The Clintons have disclosed tax returns for every year since 1977, in part due to laws requiring public officials release returns. She put out her most recent eight years of tax filings last summer and several years during her first presidential bid.
Seeking common ground with blue-collar workers who have been attracted to Trump, Clinton frequently mentions his returns as a way of underscoring how his economic plans would benefit his personal interests and questioning whether he's as wealthy as he claims.
Democrats believe Trump's returns could be a trove of politically damaging information. They want to see his tax rate, charitable giving, and business dealings with foreign governments.
"Here's a pretty incredible fact: There is a non-zero chance that Donald Trump isn't paying (asterisk)any(asterisk) taxes," Clinton tweeted, after releasing her own returns.
Protesters at Trump afternoon rally in Erie, Pennsylvania, held up signs reading "Tax Forms" before being escorted out by security.
Clinton's strategy borrows from President Barack Obama's winning playbook against Mitt Romney in 2012. Obama repeatedly used Romney's business dealings against him and seized upon his reluctance to release certain tax records.
Clinton's campaign also released 10 years of returns from running mate Tim Kaine and his wife, Anne Holton. Over the last decade, the couple has donated 7.5 percent of their income to charity, the campaign said, and paid an effective tax rate of 25.6 percent last year.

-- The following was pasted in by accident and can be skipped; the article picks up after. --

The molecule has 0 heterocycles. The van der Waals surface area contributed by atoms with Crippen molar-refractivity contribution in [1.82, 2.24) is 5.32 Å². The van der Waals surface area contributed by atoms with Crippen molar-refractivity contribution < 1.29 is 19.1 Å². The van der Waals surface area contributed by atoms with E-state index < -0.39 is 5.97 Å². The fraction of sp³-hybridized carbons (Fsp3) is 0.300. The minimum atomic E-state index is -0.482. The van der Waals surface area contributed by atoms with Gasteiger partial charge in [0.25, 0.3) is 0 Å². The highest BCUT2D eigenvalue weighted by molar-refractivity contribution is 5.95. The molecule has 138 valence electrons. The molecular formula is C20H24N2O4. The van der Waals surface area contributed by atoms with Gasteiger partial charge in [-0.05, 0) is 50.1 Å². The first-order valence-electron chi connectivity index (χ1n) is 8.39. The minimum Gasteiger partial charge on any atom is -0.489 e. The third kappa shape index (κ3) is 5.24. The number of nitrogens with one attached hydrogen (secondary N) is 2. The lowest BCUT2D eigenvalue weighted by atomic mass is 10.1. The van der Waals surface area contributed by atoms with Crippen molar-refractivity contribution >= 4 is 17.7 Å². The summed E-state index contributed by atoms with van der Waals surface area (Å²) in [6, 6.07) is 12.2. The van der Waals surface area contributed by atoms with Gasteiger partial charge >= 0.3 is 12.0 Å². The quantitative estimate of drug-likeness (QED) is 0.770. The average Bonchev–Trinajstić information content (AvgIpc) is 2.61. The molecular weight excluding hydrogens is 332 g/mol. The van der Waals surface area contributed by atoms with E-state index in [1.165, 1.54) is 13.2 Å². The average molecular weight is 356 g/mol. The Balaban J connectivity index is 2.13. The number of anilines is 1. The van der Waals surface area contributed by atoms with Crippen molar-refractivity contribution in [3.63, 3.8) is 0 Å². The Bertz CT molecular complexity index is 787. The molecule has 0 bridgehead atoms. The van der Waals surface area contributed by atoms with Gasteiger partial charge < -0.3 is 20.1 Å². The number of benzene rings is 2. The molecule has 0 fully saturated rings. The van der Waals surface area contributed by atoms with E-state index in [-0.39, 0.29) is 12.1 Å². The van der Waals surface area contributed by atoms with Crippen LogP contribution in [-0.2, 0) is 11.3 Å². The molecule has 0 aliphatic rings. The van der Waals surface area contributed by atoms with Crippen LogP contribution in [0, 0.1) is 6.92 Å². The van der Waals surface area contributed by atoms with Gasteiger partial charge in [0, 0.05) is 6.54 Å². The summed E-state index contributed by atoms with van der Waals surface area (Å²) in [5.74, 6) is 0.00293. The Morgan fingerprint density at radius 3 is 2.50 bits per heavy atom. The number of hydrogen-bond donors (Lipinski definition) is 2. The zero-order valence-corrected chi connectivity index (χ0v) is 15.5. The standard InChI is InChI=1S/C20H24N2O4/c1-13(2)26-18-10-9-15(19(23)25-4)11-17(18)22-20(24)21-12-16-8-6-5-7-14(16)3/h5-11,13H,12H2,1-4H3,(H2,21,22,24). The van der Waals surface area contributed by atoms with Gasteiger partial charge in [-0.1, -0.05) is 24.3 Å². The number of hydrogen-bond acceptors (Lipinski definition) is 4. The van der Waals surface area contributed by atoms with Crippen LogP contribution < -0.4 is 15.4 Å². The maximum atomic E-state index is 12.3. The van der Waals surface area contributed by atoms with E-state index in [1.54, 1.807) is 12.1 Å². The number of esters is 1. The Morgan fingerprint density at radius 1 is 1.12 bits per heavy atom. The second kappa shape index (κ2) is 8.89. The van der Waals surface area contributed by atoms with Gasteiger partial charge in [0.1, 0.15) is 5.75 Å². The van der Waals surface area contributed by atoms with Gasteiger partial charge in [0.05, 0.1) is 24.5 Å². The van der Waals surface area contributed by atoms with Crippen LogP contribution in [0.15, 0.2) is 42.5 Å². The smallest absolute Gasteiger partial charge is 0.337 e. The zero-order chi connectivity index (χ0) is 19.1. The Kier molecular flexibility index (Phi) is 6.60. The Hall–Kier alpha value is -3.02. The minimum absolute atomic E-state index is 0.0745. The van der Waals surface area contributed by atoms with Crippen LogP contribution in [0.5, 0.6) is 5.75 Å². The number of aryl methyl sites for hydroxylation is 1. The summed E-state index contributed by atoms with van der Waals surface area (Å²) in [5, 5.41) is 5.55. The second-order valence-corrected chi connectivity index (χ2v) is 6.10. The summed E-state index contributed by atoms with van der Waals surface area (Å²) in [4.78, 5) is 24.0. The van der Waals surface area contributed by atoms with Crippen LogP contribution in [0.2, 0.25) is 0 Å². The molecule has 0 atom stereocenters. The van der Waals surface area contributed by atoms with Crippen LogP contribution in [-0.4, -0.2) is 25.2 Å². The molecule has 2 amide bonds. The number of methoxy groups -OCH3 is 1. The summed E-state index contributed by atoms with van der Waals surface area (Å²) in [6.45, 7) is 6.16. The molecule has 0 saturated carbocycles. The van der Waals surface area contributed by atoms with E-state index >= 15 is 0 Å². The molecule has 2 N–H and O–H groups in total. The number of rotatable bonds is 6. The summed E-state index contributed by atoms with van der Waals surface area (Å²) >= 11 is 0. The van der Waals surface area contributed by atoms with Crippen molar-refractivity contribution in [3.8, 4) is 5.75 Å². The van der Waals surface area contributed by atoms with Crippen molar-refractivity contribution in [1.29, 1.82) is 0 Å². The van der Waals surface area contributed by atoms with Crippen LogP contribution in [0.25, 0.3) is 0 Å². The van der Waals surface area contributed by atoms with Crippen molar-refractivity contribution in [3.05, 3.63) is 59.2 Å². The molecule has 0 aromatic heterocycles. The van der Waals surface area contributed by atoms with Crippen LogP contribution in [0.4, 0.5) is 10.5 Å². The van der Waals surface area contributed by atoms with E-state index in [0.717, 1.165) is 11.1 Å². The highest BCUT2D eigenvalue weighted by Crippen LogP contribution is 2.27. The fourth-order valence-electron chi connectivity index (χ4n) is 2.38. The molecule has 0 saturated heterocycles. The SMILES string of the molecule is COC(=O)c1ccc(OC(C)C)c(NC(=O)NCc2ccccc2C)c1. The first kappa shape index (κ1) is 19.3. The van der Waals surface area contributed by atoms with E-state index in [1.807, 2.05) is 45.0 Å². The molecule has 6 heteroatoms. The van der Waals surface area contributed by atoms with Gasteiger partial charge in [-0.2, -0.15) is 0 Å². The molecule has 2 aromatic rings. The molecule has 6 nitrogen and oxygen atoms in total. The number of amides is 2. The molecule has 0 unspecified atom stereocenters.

Kaine, the Virginia senator who's spent much of his life in public service, reported a far lower income than the Clintons. Over the past decade, he and his wife earned the most in 2014, more than $314,000 in adjusted gross income. The Clintons made about 90 times more, reporting nearly $28 million for the same year.
Trump's running mate, Mike Pence, has yet to say if he will release his taxes, which he has not done as governor of Indiana. A spokesman for the governor's office referred all tax-related questions to his vice presidential campaign. The campaign did not respond to messages.